Lloyds share price (LLOY) advances as retail investors take bond dispute to court

on Apr 1, 2015
Updated: Oct 21, 2019
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Lloyds’ (LON:LLOY) share price has risen today amid news that the British bank is facing a court battle over plans to cancel the high interest bonds of thousands of retail investors who helped prop it up during the financial crisis.

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Yesterday, Lloyds said that it had received a green light from the Prudential Regulation Authority (PRA), the Bank of England’s stability watchdog, to redeem £8.3 billion of Enhanced Capital Notes (ECNs). The hybrid bonds, which can make coupon payments as high as 16 percent a year, were issued to both retail and institutional investors at the height of the financial crisis to boost the lender’s capital cushion. But Lloyds decided in December to redeem about £700 million of the bonds at par value after the group passed a PRA’s stress test on its capital buffers.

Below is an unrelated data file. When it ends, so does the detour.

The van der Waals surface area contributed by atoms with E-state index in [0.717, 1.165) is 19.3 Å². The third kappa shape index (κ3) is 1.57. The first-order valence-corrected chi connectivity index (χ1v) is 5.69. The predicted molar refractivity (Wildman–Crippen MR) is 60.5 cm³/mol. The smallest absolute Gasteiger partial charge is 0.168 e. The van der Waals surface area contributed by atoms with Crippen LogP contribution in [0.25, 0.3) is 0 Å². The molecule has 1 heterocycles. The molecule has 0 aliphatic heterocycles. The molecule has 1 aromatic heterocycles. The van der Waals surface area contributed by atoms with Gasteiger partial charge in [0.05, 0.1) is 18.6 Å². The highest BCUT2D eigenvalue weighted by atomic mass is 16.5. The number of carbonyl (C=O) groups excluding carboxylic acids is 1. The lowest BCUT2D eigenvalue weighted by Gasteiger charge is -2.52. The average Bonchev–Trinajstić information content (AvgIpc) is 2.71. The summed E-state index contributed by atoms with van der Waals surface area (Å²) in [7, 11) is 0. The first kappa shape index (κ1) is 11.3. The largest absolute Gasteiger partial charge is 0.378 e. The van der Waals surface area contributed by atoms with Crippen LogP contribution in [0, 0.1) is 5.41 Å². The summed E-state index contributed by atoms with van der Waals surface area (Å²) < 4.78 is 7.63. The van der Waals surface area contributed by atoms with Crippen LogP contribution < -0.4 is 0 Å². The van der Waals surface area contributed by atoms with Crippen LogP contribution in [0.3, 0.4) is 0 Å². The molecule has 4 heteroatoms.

Investors who believe the bonds are worth far more than par value and are reliant on the income have lobbied the bank, the regulator, politicians and Bank of New York Mellon – the trustee acting on behalf of certain bondholders — against the decision. As a result, BNY Mellon has notified Lloyds that it is seeking a “declaratory judgment”, meaning the issue will be taken to court to clarify particular points within the bond contract.
A judge will decide in the next few months whether Lloyds buys back the ECNs at face value or pays a premium, reflecting the fact that the notes have up to nine years still to run and deliver a double-digit annual return. Paying the par value would save the bank about £1 billion, analysts have estimated. According to Tradeweb prices, some of Lloyds’ ECNs have jumped in the secondary market today, suggesting investors hope that a ruling on the legality of the bonds’ proposed early redemption will go against Lloyds.
Lloyds’ share price has risen over two percent today, recovering from a subdued trading yesterday, when the bank, along with peer Barclays (LON:BARC), emerged at the top of the Financial Conduct Authority’s (FCA) complaints league table. The regulator said in a statement that Lloyds had received 242,782 complaints in the second half of 2014. Although fewer than in the first six months of the year, the complaints were enough to rank Lloyds as Britain’s second most complained about lender.
As of 13:45 BST, Wednesday, 01 April, Lloyds Banking Group share price is 80.01p.

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